“We want the company to understand that we are not just ants,” Joseph DeWolf, a member of CADA’s leadership council, told me at the Teamsters Union hall in El Monte, California. “What we want is a living wage, an open channel of communication with the company, and basic respect.” DeWolf said CADA is signing up members, collecting dues, and plans to strike in LA if Uber refuses to come to the negotiating table.
It won’t be easy. Drivers are going up against a burgeoning goliath valued at around $18 billion. The company just hired David Plouffe, who managed Barack Obama’s presidential campaigns; it’s active in 130 cities; and if company executives are to be believed, it doubles its revenue every six months.
Uber makes that money by relying on a network of thousands of drivers who are not technically employees of the company, but rather independent contractors — the company calls them “driver-partners” — who receive a percentage of its fares.
From the very beginning, Uber attracted drivers with a bait-and-switch. Take the company’s launch in LA: In May 2013, Uber charged customers a fare of $2.75 per mile (with an additional 60¢ per minute under eleven mph). Drivers got to keep 80 percent of the fare. Working full time, drivers could make a living wage: between 15 and $20 an hour.
Drivers rushed to sign up, and thousands leased and bought cars just to work for Uber — especially immigrants and low-income people desperate for a well-paying job in a terrible economy. But over the last year, the company has faced stiff competition from its arch-rival, Lyft. To raise demand and push Lyft out of the LA market, Uber has cut UberX fares nearly in half: to $1.10 per mile, plus 21¢ a minute.
Uber drivers have no say in the pricing, yet they must carry their own insurance and foot the bill for gas and repairs — a cost of 56¢ per mile, according to IRS estimates. With Uber’s new pricing model, drivers are forced to work under razor-thin margins. Arman, for instance, made about $20 an hour just a year ago. And now? Some days he doesn’t even break minimum wage.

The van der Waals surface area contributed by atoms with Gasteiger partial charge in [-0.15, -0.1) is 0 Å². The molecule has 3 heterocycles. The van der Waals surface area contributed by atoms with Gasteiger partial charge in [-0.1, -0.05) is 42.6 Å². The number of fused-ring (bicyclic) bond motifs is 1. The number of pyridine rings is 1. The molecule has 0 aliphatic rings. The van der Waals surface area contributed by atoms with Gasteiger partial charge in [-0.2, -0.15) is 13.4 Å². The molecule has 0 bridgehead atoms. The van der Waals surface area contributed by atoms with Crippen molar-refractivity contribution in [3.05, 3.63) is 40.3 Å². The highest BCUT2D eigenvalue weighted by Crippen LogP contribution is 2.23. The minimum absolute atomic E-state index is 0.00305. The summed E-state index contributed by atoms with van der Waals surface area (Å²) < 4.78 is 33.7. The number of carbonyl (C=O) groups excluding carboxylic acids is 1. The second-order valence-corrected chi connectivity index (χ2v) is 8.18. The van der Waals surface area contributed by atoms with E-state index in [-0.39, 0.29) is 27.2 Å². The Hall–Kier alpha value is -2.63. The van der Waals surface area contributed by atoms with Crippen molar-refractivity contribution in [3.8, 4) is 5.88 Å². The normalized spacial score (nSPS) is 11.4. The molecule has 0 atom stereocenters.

His experience is quite common among LA Uber drivers I spoke to. For many, driving for Uber has become a nightmare. Arman often works up to seventeen hours a day to bring home what he used to make in an eight-hour shift. When he emailed Uber to complain about his plummeting pay, he said the company blew him off. Uber’s attitude is that drivers are free to stop working if they are dissatisfied, but for drivers like Arman who’ve invested serious money in their cars, quitting isn’t an option.
“These drivers are very vulnerable if they do not band together.” Dan McKibbin, the Teamsters’ West Coast organizer, told me. “Right now they have no one to protect them.”
The company wouldn’t speak to me about CADA, the Teamsters, or how it deals with driver grievances. But it seems to brush off everyone else too. Earlier this summer, when CADA leader DeWolf met with William Barnes, Uber’s LA director, Barnes allegedly laughed in his face.
As DeWolf recounted, when he told Barnes that drivers planned to organize with the Teamsters, Barnes responded, “Uber would never negotiate with any group that claims to represent drivers.”
Uber repeatedly ignored my request for comment on this exchange. Instead, the company issued a statement accusing the Teamsters of trying to “line their coffers” with new Uber-driving members.
Uber claims there’s no need for a union; it instead asks drivers to trust that the company acts in their best interest. Uber refused to show me complete data detailing average hourly compensation for drivers. It does claim, however, that UberX drivers are making more money now than before this summer’s price cuts.
“The average fares per hour for a Los Angeles UberX driver-partner in the last four weeks were 21.4% higher than the December 2013 weekly average,” Uber spokesperson Eva Behrend told me. “And drivers on average have seen fares per hour increase 28% from where they were in May of this year.”
I couldn’t find a single driver who is making more money with the lower rates.
What’s clear is that for Uber drivers to get by, they’re going to have to take on more rides per shift. Uber implicitly concedes as much: “With price cuts, trips per hour for partner-drivers have increased with higher demand,” Behrend said.
So while drivers make less per fare, Uber suggests they recoup losses by just driving more miles. That may make sense for an Uber analyst crunching the numbers in Silicon Valley, but for drivers, more miles means hustling to cram as many runs into a shift as possible to make the small margins worthwhile.
“These days, I won’t even stop to take a shit, I just drive — sometimes for up to fifteen hours a day,” a driver named Dan told me after pulling an all-nighter bringing drunk people home from bars. “It’s humiliating.”